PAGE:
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We need to revisit the enduring lessons of Robert F. Kennedy

In a time of unprecedented social, political and economic turmoil around the globe, I am further inclined to return to the words of Robert F. Kennedy. He may have been a former U.S. senator, attorney general and a member of the prominent Kennedy family, but more importantly, he was also a humanist, a peacemaker and a person who exuded an admirable character. 

Most notably, Kennedy was a crucial proponent in bringing about civil rights. Asked in May 1962, “What do you see as the big problem ahead for you, is it crime or internal security?” Kennedy replied, “Civil rights.” As attorney general, he fought advances by segregationists such as former Alabama Governor George Wallace who wanted to restrict Black students going to college. 

He also clashed with the former FBI Director J. Edgar Hoover when he insisted on unfairly targeting civil rights leaders with investigations. Prior to President Lyndon B. Johnson’s signing of the Civil Rights Act in 1964, Kennedy and his brother President John F. Kennedy set the groundwork for that revolutionary law. 

This attitude extended into his time as a senator in New York and during his 1968 presidential candidacy. One particularly important moment came on the night of Martin Luther King Jr.’s assassination. Kennedy had worked closely with King and knew him well. He was due to speak at a campaign rally in Indianapolis, Indiana. 

At the start of his speech, Kennedy broke the news to the crowd. Seeing signs of shock and anger, he looked to calm his audience. “What we need in the United States is not division; what we need in the United States is not hatred; what we need in the United States is not violence or lawlessness; but love and wisdom and compassion toward one another, and a feeling of justice toward those who still suffer within our country, whether they be white or they be black,” Kennedy said, according to the JFK library

Kennedy sympathized with the crowd’s anger, but he also knew that violence was not the solution to systemic racism nor would it avenge King’s death. “We can make an effort, as Martin Luther King did, to understand and to comprehend, and to replace that violence, that stain of bloodshed that has spread across our land, with an effort to understand with compassion and love,” Kennedy said. Indianapolis ended up being the only city without a riot that night. 

America is the most divided it has been since the days of that speech. Politicians, media pundits and even community members stoke partisanship, encourage caustic language and even promote violent actions. The country is experiencing a tumultuous morality crisis. While King’s supporters were upset because of systemic racism and the unjust slaying of their hero, modern-day divisions are being orchestrated by opportunists looking to fan flames and earn a paycheck.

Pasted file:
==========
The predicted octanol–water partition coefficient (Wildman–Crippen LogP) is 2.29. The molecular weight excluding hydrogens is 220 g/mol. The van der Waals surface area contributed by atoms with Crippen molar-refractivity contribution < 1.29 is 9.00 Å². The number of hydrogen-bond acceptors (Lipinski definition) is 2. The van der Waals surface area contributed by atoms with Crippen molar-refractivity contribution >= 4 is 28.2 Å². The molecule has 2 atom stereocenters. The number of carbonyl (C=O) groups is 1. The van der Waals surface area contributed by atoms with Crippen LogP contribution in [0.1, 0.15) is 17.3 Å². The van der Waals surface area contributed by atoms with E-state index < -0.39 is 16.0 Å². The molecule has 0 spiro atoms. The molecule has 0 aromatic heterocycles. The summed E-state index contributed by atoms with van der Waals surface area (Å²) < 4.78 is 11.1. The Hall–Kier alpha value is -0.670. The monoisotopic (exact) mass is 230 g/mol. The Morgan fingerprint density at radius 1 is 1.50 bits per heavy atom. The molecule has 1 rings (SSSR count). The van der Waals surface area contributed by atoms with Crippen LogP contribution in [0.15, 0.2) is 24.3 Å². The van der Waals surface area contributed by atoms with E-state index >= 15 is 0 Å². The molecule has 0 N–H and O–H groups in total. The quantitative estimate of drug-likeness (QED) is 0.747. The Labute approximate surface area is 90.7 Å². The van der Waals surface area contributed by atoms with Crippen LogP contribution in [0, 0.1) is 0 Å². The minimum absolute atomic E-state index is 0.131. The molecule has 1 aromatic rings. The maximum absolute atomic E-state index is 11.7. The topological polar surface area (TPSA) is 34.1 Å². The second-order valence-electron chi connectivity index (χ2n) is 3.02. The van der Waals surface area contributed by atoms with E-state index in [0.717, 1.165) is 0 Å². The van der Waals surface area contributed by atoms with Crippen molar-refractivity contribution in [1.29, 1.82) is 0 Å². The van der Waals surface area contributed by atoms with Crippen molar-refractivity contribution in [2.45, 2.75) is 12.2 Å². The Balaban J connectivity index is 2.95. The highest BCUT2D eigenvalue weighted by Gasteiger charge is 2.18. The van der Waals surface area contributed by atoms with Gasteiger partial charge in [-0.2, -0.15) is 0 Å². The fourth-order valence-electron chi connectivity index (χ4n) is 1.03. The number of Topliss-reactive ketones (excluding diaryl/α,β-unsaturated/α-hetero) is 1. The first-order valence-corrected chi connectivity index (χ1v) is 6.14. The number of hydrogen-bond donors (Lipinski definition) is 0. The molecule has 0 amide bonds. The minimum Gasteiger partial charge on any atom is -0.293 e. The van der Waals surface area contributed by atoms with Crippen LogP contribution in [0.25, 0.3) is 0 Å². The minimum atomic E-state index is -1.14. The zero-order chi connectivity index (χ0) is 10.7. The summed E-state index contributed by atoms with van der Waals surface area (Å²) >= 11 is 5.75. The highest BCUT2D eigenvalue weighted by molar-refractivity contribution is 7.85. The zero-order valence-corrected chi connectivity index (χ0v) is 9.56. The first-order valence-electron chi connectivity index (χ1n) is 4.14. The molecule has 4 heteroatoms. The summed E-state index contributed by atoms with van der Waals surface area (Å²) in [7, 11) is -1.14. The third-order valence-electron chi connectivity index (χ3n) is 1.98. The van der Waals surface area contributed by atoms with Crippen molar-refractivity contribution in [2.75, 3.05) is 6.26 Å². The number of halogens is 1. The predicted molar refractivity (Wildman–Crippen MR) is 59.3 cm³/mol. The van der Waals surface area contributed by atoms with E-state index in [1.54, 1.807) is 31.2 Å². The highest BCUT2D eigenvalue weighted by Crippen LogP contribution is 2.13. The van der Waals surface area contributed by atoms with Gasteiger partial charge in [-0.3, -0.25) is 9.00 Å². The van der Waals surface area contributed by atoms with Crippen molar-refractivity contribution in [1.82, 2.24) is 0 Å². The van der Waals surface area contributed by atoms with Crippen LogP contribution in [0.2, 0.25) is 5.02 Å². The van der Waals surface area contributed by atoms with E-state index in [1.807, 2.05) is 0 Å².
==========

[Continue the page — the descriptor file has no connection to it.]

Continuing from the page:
This begs the question, where are the heroes? Where are the Martin Luther Kings? Where are the Bobby Kennedys? Where are the people who are willing to stand up to this? We need people to stare into the eyes of injustice and not blink. Remaining in our ideological camps is not the answer; we will never be able to wait this issue out. Things are only going to get worse. 

There is clearly a sickness in this country, one that is causing people to become increasingly more violent, authoritarian, anti-intellectual, afraid and untrusting. According to a disturbing Pew Research Center poll, only 42% of Americans trust their fellow citizens to have civil conversations in regard to political beliefs. Additionally, only 48% trust their fellow citizens to respect others. 

America is in need of a long look in the mirror, and it starts with us. We cannot sit idle as vitriol tears the nation to pieces. The red states and the blue states, the conservatives and the liberals. We are more alike than not alike. As Kennedy said, we need to have more compassion and we need to choose love over hatred. Whether we like it or not, whichever ideological side you are on, the hundreds of millions of Americans who disagree will still exist. 

Instead of fighting with those we disagree with, it’s time to start convincing them. Kennedy envisioned a country that could live in peace and harmony, with its citizens looking toward their commonalities rather than their differences. As American civility and democracy face a dire test, we need Kennedy’s tranquility and optimism more than ever. 

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